Energy Efficiency, GHG Emissions, Sourcing Renewables - February 23, 2021
Sealed Air aims to reach net-zero carbon emissions by 2040
Protective packaging provider Sealed Air Corporation announced on Feb. 23 that it set a goal to reach net-zero carbon emissions by 2040. This follows the company’s successful execution of its sustainability strategy and performance against its 2020 goal to reduce the greenhouse gas intensity of its operations by 25%. The company far exceeded its 2020 goal by achieving more than a 44% reduction.
“Sealed Air is leading our industry in the race to zero emissions. This is not only the right thing to do, it is our purpose—to make the world better than we found it,” Ted Doheny, President and CEO of Sealed Air, said in a statement. “Our talented people are working hard to create sustainable solutions and innovate to eliminate resource waste. We will also continue to invest in technology and collaborate with our partners and suppliers to beat this goal.”
The company has committed to actions to meet the scientifically established threshold necessary to keep global warming to no more than 1.5 degrees Celsius above preindustrial levels.
Addressing climate change is a critical part of Sealed Air’s purpose and strategy and is key to making the company’s business, supply chain, customers’ businesses, and communities around the world more resilient.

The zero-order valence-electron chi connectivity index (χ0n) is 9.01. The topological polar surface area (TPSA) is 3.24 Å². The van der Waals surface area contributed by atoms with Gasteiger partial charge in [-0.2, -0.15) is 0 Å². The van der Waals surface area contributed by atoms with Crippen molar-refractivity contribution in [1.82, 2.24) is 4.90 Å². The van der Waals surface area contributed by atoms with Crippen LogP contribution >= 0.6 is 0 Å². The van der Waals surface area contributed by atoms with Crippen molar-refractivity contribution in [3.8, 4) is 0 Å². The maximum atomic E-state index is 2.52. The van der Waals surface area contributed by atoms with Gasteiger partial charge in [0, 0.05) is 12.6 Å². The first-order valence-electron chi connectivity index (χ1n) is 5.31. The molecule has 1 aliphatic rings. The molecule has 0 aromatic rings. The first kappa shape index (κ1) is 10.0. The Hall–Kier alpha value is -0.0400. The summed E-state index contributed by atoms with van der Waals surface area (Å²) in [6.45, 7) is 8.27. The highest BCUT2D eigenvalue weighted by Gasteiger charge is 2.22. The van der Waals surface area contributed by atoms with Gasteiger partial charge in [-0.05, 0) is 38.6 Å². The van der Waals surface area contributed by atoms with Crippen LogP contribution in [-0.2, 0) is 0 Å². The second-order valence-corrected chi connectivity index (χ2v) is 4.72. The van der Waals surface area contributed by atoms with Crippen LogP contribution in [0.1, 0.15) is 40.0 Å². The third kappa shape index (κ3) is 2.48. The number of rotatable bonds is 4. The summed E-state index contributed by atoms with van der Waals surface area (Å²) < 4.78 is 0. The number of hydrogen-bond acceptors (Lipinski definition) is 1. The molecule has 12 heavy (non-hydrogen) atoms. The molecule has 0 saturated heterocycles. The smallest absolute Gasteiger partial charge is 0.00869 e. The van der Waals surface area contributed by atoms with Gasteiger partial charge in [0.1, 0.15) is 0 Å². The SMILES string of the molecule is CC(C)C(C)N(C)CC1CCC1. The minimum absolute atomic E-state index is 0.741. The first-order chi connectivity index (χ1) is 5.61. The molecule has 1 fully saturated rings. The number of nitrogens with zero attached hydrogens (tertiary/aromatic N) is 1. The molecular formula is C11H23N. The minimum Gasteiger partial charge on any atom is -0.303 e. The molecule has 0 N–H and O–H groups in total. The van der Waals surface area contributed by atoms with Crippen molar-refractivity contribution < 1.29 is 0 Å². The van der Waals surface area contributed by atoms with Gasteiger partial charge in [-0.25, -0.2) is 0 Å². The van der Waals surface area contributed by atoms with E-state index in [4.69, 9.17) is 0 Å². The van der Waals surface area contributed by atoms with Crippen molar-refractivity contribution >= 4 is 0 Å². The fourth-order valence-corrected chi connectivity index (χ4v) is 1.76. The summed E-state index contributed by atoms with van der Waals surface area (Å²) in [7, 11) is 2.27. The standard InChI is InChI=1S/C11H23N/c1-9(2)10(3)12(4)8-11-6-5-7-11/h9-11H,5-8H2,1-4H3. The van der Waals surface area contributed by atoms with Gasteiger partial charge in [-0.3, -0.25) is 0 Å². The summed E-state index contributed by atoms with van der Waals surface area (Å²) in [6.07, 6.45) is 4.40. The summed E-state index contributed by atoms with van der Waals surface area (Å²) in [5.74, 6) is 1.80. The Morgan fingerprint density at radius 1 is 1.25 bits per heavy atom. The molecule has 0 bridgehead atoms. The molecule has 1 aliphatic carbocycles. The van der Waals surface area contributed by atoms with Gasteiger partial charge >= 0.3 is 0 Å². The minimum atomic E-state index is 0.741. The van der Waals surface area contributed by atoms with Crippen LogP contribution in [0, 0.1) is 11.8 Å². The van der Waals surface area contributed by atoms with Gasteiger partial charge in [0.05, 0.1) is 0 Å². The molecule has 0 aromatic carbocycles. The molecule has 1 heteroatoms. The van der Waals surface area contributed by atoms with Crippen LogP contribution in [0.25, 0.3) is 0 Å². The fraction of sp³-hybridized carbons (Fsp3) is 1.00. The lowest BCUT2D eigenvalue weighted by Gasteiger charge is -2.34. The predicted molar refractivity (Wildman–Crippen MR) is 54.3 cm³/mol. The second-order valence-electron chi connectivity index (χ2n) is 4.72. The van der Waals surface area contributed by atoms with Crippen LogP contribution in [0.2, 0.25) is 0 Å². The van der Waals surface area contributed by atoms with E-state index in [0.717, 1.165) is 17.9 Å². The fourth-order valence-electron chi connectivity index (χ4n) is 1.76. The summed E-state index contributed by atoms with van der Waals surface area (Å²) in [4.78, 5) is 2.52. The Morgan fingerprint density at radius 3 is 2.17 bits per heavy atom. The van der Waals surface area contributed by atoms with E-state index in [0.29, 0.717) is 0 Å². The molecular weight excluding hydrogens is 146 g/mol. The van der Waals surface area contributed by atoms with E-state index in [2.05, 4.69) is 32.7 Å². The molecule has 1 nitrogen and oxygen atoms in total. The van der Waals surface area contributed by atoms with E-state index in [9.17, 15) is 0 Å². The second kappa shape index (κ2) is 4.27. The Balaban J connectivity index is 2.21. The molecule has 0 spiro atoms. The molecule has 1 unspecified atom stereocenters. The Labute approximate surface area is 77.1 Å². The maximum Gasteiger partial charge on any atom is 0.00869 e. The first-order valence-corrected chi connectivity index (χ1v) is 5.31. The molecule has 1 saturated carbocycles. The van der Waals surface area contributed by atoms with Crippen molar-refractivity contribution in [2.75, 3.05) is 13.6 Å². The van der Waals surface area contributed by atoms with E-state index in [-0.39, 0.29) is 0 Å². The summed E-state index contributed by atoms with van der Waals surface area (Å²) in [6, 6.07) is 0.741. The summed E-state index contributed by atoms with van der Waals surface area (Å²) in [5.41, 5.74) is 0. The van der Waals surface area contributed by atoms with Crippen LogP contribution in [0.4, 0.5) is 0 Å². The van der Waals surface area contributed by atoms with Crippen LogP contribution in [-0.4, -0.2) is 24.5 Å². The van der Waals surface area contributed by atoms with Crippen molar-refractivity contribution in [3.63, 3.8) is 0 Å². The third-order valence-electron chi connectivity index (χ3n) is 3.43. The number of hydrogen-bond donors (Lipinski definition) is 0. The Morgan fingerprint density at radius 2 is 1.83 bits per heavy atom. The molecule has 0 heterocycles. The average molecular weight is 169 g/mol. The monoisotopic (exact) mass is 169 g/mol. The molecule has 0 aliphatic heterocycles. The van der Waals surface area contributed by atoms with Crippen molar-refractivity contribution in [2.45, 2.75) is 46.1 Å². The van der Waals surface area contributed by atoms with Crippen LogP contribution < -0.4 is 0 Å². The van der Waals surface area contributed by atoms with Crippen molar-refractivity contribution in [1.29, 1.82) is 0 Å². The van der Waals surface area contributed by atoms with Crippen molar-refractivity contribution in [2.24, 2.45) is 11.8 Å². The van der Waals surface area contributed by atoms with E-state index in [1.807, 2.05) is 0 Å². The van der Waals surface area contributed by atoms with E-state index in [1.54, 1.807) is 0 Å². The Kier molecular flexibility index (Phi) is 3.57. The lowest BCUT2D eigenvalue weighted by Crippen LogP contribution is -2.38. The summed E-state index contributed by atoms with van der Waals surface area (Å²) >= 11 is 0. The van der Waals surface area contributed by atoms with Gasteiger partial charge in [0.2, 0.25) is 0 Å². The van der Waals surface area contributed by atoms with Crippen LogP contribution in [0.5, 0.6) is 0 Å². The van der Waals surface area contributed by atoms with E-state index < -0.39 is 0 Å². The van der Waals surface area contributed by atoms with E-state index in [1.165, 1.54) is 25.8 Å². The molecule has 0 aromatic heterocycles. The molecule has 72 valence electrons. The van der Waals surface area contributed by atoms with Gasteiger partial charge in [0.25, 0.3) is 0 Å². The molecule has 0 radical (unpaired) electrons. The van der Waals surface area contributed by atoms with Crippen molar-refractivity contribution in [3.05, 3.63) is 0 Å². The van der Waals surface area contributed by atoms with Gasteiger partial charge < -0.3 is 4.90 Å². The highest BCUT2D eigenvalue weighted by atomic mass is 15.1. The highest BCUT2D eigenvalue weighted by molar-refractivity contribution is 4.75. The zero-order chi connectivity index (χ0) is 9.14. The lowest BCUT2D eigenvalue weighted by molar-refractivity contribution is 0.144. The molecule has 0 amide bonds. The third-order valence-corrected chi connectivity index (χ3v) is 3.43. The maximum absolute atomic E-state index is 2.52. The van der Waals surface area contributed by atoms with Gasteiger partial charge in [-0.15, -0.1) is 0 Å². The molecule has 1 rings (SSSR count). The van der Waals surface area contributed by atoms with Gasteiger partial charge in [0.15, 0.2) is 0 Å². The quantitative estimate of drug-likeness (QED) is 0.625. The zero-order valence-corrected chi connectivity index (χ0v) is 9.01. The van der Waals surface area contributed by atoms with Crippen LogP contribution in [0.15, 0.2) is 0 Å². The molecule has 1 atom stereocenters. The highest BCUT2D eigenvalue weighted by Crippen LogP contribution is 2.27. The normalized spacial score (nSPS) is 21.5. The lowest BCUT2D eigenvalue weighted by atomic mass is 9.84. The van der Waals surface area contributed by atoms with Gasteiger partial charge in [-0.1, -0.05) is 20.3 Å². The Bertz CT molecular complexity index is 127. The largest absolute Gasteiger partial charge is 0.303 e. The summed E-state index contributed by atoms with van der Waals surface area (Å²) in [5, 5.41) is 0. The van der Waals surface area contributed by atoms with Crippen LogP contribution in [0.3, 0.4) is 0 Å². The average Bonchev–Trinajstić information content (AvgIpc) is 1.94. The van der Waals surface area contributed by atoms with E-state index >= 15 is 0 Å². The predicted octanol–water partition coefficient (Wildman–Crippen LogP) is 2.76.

Among the actions Sealed Air is taking to reduce carbon emissions within the company’s operations, supply chain and beyond are:
- Continuing investments in renewable energy such as a solar power project in California and a wind power project in Argentina
- Improving efficiencies that reduce emissions in global operations for the company and its customers
- Contributing to the reduction of waste across the value chain including making improvements to the shelf life of food and reducing food waste, enhancing transportation efficiency, and protecting goods in transit
- Adopting state-of-the-art technology and innovation for automated packaging solutions and systems, advanced recycling, and recyclable and renewable materials